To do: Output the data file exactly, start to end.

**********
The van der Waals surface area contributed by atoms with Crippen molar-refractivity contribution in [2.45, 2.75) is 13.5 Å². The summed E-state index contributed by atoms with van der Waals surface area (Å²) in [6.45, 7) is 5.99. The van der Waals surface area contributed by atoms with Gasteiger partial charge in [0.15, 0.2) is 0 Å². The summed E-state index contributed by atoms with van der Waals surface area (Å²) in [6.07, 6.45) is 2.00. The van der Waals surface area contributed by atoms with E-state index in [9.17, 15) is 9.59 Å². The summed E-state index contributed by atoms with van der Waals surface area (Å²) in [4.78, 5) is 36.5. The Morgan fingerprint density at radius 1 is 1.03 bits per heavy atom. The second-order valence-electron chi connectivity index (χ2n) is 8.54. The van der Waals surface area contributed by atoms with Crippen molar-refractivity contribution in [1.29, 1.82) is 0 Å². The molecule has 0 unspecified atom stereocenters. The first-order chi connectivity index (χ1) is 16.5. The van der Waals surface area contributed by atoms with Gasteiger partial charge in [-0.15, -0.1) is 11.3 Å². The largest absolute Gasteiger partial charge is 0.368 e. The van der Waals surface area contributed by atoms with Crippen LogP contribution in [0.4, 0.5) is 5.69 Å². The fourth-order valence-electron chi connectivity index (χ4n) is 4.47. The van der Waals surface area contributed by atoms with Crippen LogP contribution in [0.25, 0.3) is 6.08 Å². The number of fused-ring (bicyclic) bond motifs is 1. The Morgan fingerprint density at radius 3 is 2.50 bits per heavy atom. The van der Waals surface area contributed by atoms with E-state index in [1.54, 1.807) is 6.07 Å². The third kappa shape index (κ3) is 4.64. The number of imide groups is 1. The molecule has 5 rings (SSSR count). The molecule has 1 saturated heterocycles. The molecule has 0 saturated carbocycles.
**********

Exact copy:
The van der Waals surface area contributed by atoms with Crippen molar-refractivity contribution in [2.45, 2.75) is 13.5 Å². The summed E-state index contributed by atoms with van der Waals surface area (Å²) in [6.45, 7) is 5.99. The van der Waals surface area contributed by atoms with Gasteiger partial charge in [0.15, 0.2) is 0 Å². The summed E-state index contributed by atoms with van der Waals surface area (Å²) in [6.07, 6.45) is 2.00. The van der Waals surface area contributed by atoms with E-state index in [9.17, 15) is 9.59 Å². The summed E-state index contributed by atoms with van der Waals surface area (Å²) in [4.78, 5) is 36.5. The Morgan fingerprint density at radius 1 is 1.03 bits per heavy atom. The second-order valence-electron chi connectivity index (χ2n) is 8.54. The van der Waals surface area contributed by atoms with Crippen molar-refractivity contribution in [1.29, 1.82) is 0 Å². The molecule has 0 unspecified atom stereocenters. The first-order chi connectivity index (χ1) is 16.5. The van der Waals surface area contributed by atoms with Gasteiger partial charge in [-0.15, -0.1) is 11.3 Å². The largest absolute Gasteiger partial charge is 0.368 e. The van der Waals surface area contributed by atoms with Crippen LogP contribution in [0.4, 0.5) is 5.69 Å². The fourth-order valence-electron chi connectivity index (χ4n) is 4.47. The van der Waals surface area contributed by atoms with Crippen LogP contribution in [0.25, 0.3) is 6.08 Å². The number of fused-ring (bicyclic) bond motifs is 1. The Morgan fingerprint density at radius 3 is 2.50 bits per heavy atom. The van der Waals surface area contributed by atoms with E-state index in [1.54, 1.807) is 6.07 Å². The third kappa shape index (κ3) is 4.64. The number of imide groups is 1. The molecule has 5 rings (SSSR count). The molecule has 1 saturated heterocycles. The molecule has 0 saturated carbocycles.